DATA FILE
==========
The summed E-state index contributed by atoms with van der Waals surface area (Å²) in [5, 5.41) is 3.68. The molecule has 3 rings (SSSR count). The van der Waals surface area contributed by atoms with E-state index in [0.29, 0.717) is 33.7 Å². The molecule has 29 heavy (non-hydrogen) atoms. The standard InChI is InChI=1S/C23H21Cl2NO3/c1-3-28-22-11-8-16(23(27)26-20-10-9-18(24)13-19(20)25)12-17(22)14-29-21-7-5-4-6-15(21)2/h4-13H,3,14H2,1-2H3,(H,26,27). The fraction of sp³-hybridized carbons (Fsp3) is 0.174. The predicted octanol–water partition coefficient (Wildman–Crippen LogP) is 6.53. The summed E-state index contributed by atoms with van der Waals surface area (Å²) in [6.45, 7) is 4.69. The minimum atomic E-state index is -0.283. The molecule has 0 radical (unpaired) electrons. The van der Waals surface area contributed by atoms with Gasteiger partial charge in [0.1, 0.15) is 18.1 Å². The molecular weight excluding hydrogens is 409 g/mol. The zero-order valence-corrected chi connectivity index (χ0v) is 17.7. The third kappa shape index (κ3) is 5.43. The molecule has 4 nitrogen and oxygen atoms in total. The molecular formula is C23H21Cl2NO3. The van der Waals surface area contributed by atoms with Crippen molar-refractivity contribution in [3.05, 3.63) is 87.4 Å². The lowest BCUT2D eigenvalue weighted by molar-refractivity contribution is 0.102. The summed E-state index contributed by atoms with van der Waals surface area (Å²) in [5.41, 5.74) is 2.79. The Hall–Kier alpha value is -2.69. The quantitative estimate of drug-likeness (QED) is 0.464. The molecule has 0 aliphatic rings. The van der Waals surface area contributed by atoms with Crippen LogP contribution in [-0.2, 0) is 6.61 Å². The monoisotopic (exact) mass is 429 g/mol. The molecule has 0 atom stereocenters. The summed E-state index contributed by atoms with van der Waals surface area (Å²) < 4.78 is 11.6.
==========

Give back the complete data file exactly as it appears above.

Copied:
The summed E-state index contributed by atoms with van der Waals surface area (Å²) in [5, 5.41) is 3.68. The molecule has 3 rings (SSSR count). The van der Waals surface area contributed by atoms with E-state index in [0.29, 0.717) is 33.7 Å². The molecule has 29 heavy (non-hydrogen) atoms. The standard InChI is InChI=1S/C23H21Cl2NO3/c1-3-28-22-11-8-16(23(27)26-20-10-9-18(24)13-19(20)25)12-17(22)14-29-21-7-5-4-6-15(21)2/h4-13H,3,14H2,1-2H3,(H,26,27). The fraction of sp³-hybridized carbons (Fsp3) is 0.174. The predicted octanol–water partition coefficient (Wildman–Crippen LogP) is 6.53. The summed E-state index contributed by atoms with van der Waals surface area (Å²) in [6.45, 7) is 4.69. The minimum atomic E-state index is -0.283. The molecule has 0 radical (unpaired) electrons. The van der Waals surface area contributed by atoms with Gasteiger partial charge in [0.1, 0.15) is 18.1 Å². The molecular weight excluding hydrogens is 409 g/mol. The zero-order valence-corrected chi connectivity index (χ0v) is 17.7. The third kappa shape index (κ3) is 5.43. The molecule has 4 nitrogen and oxygen atoms in total. The molecular formula is C23H21Cl2NO3. The van der Waals surface area contributed by atoms with Crippen molar-refractivity contribution in [3.05, 3.63) is 87.4 Å². The lowest BCUT2D eigenvalue weighted by molar-refractivity contribution is 0.102. The summed E-state index contributed by atoms with van der Waals surface area (Å²) in [5.41, 5.74) is 2.79. The Hall–Kier alpha value is -2.69. The quantitative estimate of drug-likeness (QED) is 0.464. The molecule has 0 aliphatic rings. The van der Waals surface area contributed by atoms with Crippen LogP contribution in [-0.2, 0) is 6.61 Å². The monoisotopic (exact) mass is 429 g/mol. The molecule has 0 atom stereocenters. The summed E-state index contributed by atoms with van der Waals surface area (Å²) < 4.78 is 11.6.